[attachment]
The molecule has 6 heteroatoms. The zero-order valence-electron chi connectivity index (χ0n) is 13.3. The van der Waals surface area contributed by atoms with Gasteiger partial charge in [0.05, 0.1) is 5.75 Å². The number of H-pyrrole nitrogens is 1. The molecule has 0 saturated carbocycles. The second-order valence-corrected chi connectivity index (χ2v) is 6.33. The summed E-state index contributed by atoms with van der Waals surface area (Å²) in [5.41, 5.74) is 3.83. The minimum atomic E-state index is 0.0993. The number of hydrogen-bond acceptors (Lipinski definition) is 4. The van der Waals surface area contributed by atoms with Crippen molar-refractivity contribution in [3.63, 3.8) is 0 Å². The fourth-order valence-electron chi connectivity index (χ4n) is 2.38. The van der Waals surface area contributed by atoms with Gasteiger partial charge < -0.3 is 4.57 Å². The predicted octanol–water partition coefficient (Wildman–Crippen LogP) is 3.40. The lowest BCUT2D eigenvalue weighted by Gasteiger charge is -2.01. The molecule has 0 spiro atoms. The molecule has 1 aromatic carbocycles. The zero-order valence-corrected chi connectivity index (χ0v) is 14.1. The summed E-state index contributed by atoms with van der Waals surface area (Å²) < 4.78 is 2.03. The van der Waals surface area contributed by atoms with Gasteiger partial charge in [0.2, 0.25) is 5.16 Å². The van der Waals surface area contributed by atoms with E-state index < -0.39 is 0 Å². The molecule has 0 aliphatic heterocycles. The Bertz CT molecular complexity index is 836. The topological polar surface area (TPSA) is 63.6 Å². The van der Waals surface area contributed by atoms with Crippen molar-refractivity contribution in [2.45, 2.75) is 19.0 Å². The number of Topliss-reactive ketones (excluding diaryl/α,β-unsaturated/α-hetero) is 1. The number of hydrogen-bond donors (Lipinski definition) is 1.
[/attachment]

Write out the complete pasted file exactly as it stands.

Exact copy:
The molecule has 6 heteroatoms. The zero-order valence-electron chi connectivity index (χ0n) is 13.3. The van der Waals surface area contributed by atoms with Gasteiger partial charge in [0.05, 0.1) is 5.75 Å². The number of H-pyrrole nitrogens is 1. The molecule has 0 saturated carbocycles. The second-order valence-corrected chi connectivity index (χ2v) is 6.33. The summed E-state index contributed by atoms with van der Waals surface area (Å²) in [5.41, 5.74) is 3.83. The minimum atomic E-state index is 0.0993. The number of hydrogen-bond acceptors (Lipinski definition) is 4. The van der Waals surface area contributed by atoms with Crippen molar-refractivity contribution in [3.63, 3.8) is 0 Å². The fourth-order valence-electron chi connectivity index (χ4n) is 2.38. The van der Waals surface area contributed by atoms with Gasteiger partial charge < -0.3 is 4.57 Å². The predicted octanol–water partition coefficient (Wildman–Crippen LogP) is 3.40. The lowest BCUT2D eigenvalue weighted by Gasteiger charge is -2.01. The molecule has 0 spiro atoms. The molecule has 1 aromatic carbocycles. The zero-order valence-corrected chi connectivity index (χ0v) is 14.1. The summed E-state index contributed by atoms with van der Waals surface area (Å²) < 4.78 is 2.03. The van der Waals surface area contributed by atoms with Gasteiger partial charge in [0.2, 0.25) is 5.16 Å². The van der Waals surface area contributed by atoms with E-state index < -0.39 is 0 Å². The molecule has 0 aliphatic heterocycles. The Bertz CT molecular complexity index is 836. The topological polar surface area (TPSA) is 63.6 Å². The van der Waals surface area contributed by atoms with Crippen molar-refractivity contribution in [2.45, 2.75) is 19.0 Å². The number of Topliss-reactive ketones (excluding diaryl/α,β-unsaturated/α-hetero) is 1. The number of hydrogen-bond donors (Lipinski definition) is 1.